Yet, over the years, American Jews have made the pilgrimage to Tunis to negotiate with the PLO over Palestinian policy toward Israel. Take, for example, the Stockholm Five, five Jews who some years back met, without Israeli authorization or mission, with officials of the PLO to negotiate the terms under which verbal recognition would meet the conditions set by the United States for legitimation of the PLO as a negotiating partner. Whom did the Stockholm Five represent? And what empowered them to enter into the political process? They are not Israeli citizens, so they cannot stand for any political faction in that state, let alone the foreign ministry of that state. They are not American diplomats, so they cannot claim to negotiate on behalf of a party to the issue, American recognition of the PLO being what was at stake. Do they speak for a deeply concerned party, American Jewry or world Jewry? Their sponsor, moneybags Philip Klutznick, perennial officeholder and self-promoter in world Jewish organizations, certainly thought so; but he cannot be accorded more standing and authority than his money can buy him.

Some years back, then, Stockholm presented the spectacle of citizens of one country negotiating with a second country about the most vital concerns of a third country, which is unprecedented in world affairs. American Jews care deeply for what happens in and to Israel, just as American Roman Catholics of Italian origin are engaged by the affairs of the Church and the Italian state and polity, just as American Roman Catholics of Hispanic origin care deeply about what happens in Mexico and Central America. But caring for other Americans ordinarily does not spill over into meddling, and the intense and unrelenting engagement of American Jews in Israeli public policy ordinarily does.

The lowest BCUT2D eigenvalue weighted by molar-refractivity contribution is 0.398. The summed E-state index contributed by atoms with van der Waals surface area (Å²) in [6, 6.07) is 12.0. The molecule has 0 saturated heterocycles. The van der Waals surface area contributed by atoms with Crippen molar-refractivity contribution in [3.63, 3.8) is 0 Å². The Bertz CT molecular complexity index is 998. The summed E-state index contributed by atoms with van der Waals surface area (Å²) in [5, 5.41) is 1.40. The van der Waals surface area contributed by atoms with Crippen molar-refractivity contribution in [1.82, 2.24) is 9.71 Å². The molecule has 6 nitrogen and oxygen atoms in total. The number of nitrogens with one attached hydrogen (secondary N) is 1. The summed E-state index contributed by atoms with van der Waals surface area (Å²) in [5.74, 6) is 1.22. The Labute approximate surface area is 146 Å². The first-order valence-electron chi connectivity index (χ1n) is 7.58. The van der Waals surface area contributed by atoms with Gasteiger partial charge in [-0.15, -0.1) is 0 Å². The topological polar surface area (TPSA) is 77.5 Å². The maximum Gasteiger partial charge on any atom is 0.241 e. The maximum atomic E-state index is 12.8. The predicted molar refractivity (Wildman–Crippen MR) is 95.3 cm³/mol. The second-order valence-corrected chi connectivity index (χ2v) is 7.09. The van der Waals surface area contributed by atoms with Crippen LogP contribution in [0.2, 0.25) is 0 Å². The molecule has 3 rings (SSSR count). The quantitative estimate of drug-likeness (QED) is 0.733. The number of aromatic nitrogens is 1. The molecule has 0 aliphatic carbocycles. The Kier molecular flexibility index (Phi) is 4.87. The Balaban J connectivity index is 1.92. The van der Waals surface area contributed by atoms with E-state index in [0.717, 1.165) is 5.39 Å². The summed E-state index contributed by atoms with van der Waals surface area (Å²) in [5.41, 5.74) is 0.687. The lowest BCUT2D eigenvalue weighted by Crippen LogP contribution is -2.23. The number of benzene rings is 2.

I see two solutions. First, American Jews have to recognize that, if they want to tell Israel how to do its business, they should relocate there, pay taxes, serve in its army, and vote in its elections. Second, Israelis have to declare their independence from world Jewry. Both sides need to recognize the simple fact that Jewish Americans are not Israelis, that Israelis can be left to make their own mistakes. For, after all, their political process, democratic and just, must be free to do its work—and will do its work. We who live far away from Israel must give up our prophet’s cloak and cease to condemn the slightest Israeli infringement upon our heightened and selective sensitivity to the requirements of justice.

It is time for Israelis to recognize that the cost of the special relationship with world Jewry exceeds the benefit. Insisting that they form the center of world Jewry, proposing to utilize Jews throughout the world in the achievement of their national goals, subjects Israel to a politics it cannot accommodate: constituencies in not only Holon but also West Hartford. Just as the Israelis have built a normal state, so they now have to rethink the requirements for the normalization of relationships with Jews outside of Israel. No other country in the world today manipulates its overseas friends in the way the Israelis do, and 1 wonder when they will see the heavy price they pay in overseas meddling.